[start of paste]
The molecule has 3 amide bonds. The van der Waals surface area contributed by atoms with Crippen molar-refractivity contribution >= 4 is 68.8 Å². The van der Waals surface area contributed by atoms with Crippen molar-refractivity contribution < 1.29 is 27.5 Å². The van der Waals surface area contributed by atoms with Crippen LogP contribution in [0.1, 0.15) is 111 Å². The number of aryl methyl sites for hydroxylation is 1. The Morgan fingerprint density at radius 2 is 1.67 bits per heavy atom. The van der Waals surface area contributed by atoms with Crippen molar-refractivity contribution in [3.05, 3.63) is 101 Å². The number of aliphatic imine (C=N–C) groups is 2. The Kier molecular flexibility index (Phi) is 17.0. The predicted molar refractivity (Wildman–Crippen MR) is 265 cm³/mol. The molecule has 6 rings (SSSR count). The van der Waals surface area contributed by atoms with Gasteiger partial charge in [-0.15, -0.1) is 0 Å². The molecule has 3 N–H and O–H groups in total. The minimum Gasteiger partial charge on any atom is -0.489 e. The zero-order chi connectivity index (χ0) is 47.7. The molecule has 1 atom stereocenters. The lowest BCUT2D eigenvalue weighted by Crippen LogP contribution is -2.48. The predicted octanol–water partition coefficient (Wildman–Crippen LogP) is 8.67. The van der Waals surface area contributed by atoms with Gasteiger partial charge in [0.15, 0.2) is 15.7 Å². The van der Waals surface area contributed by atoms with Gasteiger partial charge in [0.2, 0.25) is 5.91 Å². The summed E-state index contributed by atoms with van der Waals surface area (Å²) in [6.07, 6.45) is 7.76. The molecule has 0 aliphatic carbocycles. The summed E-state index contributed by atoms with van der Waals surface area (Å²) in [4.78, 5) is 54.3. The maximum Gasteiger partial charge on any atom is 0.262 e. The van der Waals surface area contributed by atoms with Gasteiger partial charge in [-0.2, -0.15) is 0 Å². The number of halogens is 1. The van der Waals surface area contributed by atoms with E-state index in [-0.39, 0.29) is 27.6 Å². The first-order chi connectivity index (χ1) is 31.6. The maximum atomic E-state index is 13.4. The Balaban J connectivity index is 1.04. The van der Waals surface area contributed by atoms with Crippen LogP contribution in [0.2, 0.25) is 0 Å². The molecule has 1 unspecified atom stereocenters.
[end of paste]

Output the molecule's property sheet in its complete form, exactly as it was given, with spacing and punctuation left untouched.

The molecule has 3 amide bonds. The van der Waals surface area contributed by atoms with Crippen molar-refractivity contribution >= 4 is 68.8 Å². The van der Waals surface area contributed by atoms with Crippen molar-refractivity contribution < 1.29 is 27.5 Å². The van der Waals surface area contributed by atoms with Crippen LogP contribution in [0.1, 0.15) is 111 Å². The number of aryl methyl sites for hydroxylation is 1. The Morgan fingerprint density at radius 2 is 1.67 bits per heavy atom. The van der Waals surface area contributed by atoms with Crippen molar-refractivity contribution in [3.05, 3.63) is 101 Å². The number of aliphatic imine (C=N–C) groups is 2. The Kier molecular flexibility index (Phi) is 17.0. The predicted molar refractivity (Wildman–Crippen MR) is 265 cm³/mol. The molecule has 6 rings (SSSR count). The van der Waals surface area contributed by atoms with Gasteiger partial charge in [-0.15, -0.1) is 0 Å². The molecule has 3 N–H and O–H groups in total. The minimum Gasteiger partial charge on any atom is -0.489 e. The zero-order chi connectivity index (χ0) is 47.7. The molecule has 1 atom stereocenters. The lowest BCUT2D eigenvalue weighted by Crippen LogP contribution is -2.48. The predicted octanol–water partition coefficient (Wildman–Crippen LogP) is 8.67. The van der Waals surface area contributed by atoms with Gasteiger partial charge in [0.15, 0.2) is 15.7 Å². The van der Waals surface area contributed by atoms with Gasteiger partial charge in [0.2, 0.25) is 5.91 Å². The summed E-state index contributed by atoms with van der Waals surface area (Å²) in [6.07, 6.45) is 7.76. The molecule has 0 aliphatic carbocycles. The summed E-state index contributed by atoms with van der Waals surface area (Å²) in [4.78, 5) is 54.3. The maximum Gasteiger partial charge on any atom is 0.262 e. The van der Waals surface area contributed by atoms with Gasteiger partial charge in [-0.2, -0.15) is 0 Å². The number of halogens is 1. The van der Waals surface area contributed by atoms with E-state index in [-0.39, 0.29) is 27.6 Å². The first-order chi connectivity index (χ1) is 31.6. The maximum atomic E-state index is 13.4. The Balaban J connectivity index is 1.04. The van der Waals surface area contributed by atoms with Crippen LogP contribution in [0.2, 0.25) is 0 Å². The molecule has 1 unspecified atom stereocenters.